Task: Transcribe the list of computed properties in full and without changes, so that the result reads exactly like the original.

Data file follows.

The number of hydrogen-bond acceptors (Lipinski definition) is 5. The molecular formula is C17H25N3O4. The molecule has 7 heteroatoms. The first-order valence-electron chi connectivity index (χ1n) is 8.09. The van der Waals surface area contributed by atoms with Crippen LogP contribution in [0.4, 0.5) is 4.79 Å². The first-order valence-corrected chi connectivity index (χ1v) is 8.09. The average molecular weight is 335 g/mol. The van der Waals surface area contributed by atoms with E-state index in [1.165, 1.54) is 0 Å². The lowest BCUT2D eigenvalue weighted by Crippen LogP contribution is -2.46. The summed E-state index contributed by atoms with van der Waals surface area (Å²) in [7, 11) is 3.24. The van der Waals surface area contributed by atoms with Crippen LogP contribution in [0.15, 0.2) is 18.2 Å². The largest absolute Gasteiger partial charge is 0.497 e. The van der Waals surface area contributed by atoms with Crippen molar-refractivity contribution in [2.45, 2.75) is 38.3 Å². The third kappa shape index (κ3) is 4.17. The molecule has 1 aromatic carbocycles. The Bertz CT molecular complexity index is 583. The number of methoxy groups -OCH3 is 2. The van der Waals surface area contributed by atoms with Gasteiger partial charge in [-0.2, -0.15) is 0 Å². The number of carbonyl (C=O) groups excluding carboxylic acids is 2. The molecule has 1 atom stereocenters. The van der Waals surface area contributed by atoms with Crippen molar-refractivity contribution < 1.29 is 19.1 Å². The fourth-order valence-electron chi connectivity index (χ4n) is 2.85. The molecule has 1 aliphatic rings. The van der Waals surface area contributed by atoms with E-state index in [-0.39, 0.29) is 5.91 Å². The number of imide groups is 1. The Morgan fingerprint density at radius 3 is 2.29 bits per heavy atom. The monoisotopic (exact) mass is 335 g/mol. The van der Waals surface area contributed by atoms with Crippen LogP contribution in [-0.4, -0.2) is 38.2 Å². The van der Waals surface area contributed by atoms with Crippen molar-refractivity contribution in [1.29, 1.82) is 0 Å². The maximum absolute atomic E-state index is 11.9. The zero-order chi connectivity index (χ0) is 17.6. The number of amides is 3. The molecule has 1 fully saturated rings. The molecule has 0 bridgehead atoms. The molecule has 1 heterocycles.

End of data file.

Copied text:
The number of hydrogen-bond acceptors (Lipinski definition) is 5. The molecular formula is C17H25N3O4. The molecule has 7 heteroatoms. The first-order valence-electron chi connectivity index (χ1n) is 8.09. The van der Waals surface area contributed by atoms with Crippen LogP contribution in [0.4, 0.5) is 4.79 Å². The first-order valence-corrected chi connectivity index (χ1v) is 8.09. The average molecular weight is 335 g/mol. The van der Waals surface area contributed by atoms with E-state index in [1.165, 1.54) is 0 Å². The lowest BCUT2D eigenvalue weighted by Crippen LogP contribution is -2.46. The summed E-state index contributed by atoms with van der Waals surface area (Å²) in [7, 11) is 3.24. The van der Waals surface area contributed by atoms with Crippen LogP contribution in [0.15, 0.2) is 18.2 Å². The largest absolute Gasteiger partial charge is 0.497 e. The van der Waals surface area contributed by atoms with Crippen molar-refractivity contribution in [2.45, 2.75) is 38.3 Å². The third kappa shape index (κ3) is 4.17. The molecule has 1 aromatic carbocycles. The Bertz CT molecular complexity index is 583. The number of methoxy groups -OCH3 is 2. The van der Waals surface area contributed by atoms with Gasteiger partial charge in [-0.2, -0.15) is 0 Å². The number of carbonyl (C=O) groups excluding carboxylic acids is 2. The molecule has 1 atom stereocenters. The van der Waals surface area contributed by atoms with Crippen molar-refractivity contribution < 1.29 is 19.1 Å². The fourth-order valence-electron chi connectivity index (χ4n) is 2.85. The molecule has 1 aliphatic rings. The van der Waals surface area contributed by atoms with E-state index in [-0.39, 0.29) is 5.91 Å². The number of imide groups is 1. The Morgan fingerprint density at radius 3 is 2.29 bits per heavy atom. The monoisotopic (exact) mass is 335 g/mol. The van der Waals surface area contributed by atoms with Crippen LogP contribution in [-0.4, -0.2) is 38.2 Å². The van der Waals surface area contributed by atoms with Crippen molar-refractivity contribution in [1.29, 1.82) is 0 Å². The maximum absolute atomic E-state index is 11.9. The zero-order chi connectivity index (χ0) is 17.6. The number of amides is 3. The molecule has 1 fully saturated rings. The molecule has 0 bridgehead atoms. The molecule has 1 heterocycles.